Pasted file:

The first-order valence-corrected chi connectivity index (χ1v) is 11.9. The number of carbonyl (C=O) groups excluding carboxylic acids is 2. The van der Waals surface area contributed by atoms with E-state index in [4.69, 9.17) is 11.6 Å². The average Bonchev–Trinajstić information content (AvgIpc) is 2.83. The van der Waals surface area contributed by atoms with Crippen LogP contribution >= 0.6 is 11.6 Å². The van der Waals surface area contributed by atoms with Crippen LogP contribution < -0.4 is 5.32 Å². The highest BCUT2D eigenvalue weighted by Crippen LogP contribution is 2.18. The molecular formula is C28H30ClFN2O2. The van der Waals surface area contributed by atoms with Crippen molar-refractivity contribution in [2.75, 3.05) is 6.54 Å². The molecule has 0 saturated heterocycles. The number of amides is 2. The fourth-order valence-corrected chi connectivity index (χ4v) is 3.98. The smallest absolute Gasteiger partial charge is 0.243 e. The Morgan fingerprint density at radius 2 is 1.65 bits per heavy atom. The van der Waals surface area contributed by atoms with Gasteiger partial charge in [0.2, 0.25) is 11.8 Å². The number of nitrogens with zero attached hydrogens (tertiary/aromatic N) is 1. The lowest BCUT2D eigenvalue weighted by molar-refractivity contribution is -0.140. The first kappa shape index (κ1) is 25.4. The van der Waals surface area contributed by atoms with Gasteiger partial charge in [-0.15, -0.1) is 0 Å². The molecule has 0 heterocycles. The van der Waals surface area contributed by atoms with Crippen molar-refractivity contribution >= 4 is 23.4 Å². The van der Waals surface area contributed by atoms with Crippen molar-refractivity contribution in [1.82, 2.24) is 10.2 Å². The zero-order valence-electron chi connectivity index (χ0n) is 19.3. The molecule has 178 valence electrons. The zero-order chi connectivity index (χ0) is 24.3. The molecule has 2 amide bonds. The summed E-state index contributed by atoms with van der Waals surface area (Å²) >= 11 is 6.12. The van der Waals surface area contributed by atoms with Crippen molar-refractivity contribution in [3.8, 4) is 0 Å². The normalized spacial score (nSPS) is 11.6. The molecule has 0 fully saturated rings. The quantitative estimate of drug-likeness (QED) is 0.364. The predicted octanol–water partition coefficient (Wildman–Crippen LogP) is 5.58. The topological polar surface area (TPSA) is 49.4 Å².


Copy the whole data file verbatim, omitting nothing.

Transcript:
The first-order valence-corrected chi connectivity index (χ1v) is 11.9. The number of carbonyl (C=O) groups excluding carboxylic acids is 2. The van der Waals surface area contributed by atoms with E-state index in [4.69, 9.17) is 11.6 Å². The average Bonchev–Trinajstić information content (AvgIpc) is 2.83. The van der Waals surface area contributed by atoms with Crippen LogP contribution >= 0.6 is 11.6 Å². The van der Waals surface area contributed by atoms with Crippen LogP contribution < -0.4 is 5.32 Å². The highest BCUT2D eigenvalue weighted by Crippen LogP contribution is 2.18. The molecular formula is C28H30ClFN2O2. The van der Waals surface area contributed by atoms with Crippen molar-refractivity contribution in [2.75, 3.05) is 6.54 Å². The molecule has 0 saturated heterocycles. The number of amides is 2. The fourth-order valence-corrected chi connectivity index (χ4v) is 3.98. The smallest absolute Gasteiger partial charge is 0.243 e. The Morgan fingerprint density at radius 2 is 1.65 bits per heavy atom. The van der Waals surface area contributed by atoms with Gasteiger partial charge in [0.2, 0.25) is 11.8 Å². The number of nitrogens with zero attached hydrogens (tertiary/aromatic N) is 1. The lowest BCUT2D eigenvalue weighted by molar-refractivity contribution is -0.140. The first kappa shape index (κ1) is 25.4. The van der Waals surface area contributed by atoms with Gasteiger partial charge in [-0.15, -0.1) is 0 Å². The molecule has 0 heterocycles. The van der Waals surface area contributed by atoms with Crippen molar-refractivity contribution >= 4 is 23.4 Å². The van der Waals surface area contributed by atoms with Crippen molar-refractivity contribution in [1.82, 2.24) is 10.2 Å². The zero-order valence-electron chi connectivity index (χ0n) is 19.3. The molecule has 178 valence electrons. The zero-order chi connectivity index (χ0) is 24.3. The molecule has 2 amide bonds. The summed E-state index contributed by atoms with van der Waals surface area (Å²) >= 11 is 6.12. The van der Waals surface area contributed by atoms with Crippen molar-refractivity contribution in [3.8, 4) is 0 Å². The normalized spacial score (nSPS) is 11.6. The molecule has 0 fully saturated rings. The quantitative estimate of drug-likeness (QED) is 0.364. The predicted octanol–water partition coefficient (Wildman–Crippen LogP) is 5.58. The topological polar surface area (TPSA) is 49.4 Å².